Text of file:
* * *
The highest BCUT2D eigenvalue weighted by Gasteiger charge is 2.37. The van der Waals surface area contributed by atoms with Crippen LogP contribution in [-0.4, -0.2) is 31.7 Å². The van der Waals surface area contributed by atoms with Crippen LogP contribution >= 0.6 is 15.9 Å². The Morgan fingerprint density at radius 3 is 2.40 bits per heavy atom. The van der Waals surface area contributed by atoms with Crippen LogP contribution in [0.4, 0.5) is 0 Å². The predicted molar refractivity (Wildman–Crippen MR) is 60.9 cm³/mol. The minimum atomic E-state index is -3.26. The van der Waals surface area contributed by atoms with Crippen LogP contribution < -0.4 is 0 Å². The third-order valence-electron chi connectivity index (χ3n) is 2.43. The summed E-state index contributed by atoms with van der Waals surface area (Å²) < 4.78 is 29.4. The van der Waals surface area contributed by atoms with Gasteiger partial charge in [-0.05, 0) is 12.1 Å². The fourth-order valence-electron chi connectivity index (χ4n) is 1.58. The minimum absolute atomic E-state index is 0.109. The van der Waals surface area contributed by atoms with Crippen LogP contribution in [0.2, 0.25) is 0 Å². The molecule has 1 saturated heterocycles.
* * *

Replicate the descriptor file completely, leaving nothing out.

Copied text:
The highest BCUT2D eigenvalue weighted by Gasteiger charge is 2.37. The van der Waals surface area contributed by atoms with Crippen LogP contribution in [-0.4, -0.2) is 31.7 Å². The van der Waals surface area contributed by atoms with Crippen LogP contribution >= 0.6 is 15.9 Å². The Morgan fingerprint density at radius 3 is 2.40 bits per heavy atom. The van der Waals surface area contributed by atoms with Crippen LogP contribution in [0.4, 0.5) is 0 Å². The predicted molar refractivity (Wildman–Crippen MR) is 60.9 cm³/mol. The minimum atomic E-state index is -3.26. The van der Waals surface area contributed by atoms with Crippen LogP contribution < -0.4 is 0 Å². The third-order valence-electron chi connectivity index (χ3n) is 2.43. The summed E-state index contributed by atoms with van der Waals surface area (Å²) < 4.78 is 29.4. The van der Waals surface area contributed by atoms with Gasteiger partial charge in [-0.05, 0) is 12.1 Å². The fourth-order valence-electron chi connectivity index (χ4n) is 1.58. The minimum absolute atomic E-state index is 0.109. The van der Waals surface area contributed by atoms with Crippen LogP contribution in [0.2, 0.25) is 0 Å². The molecule has 1 saturated heterocycles.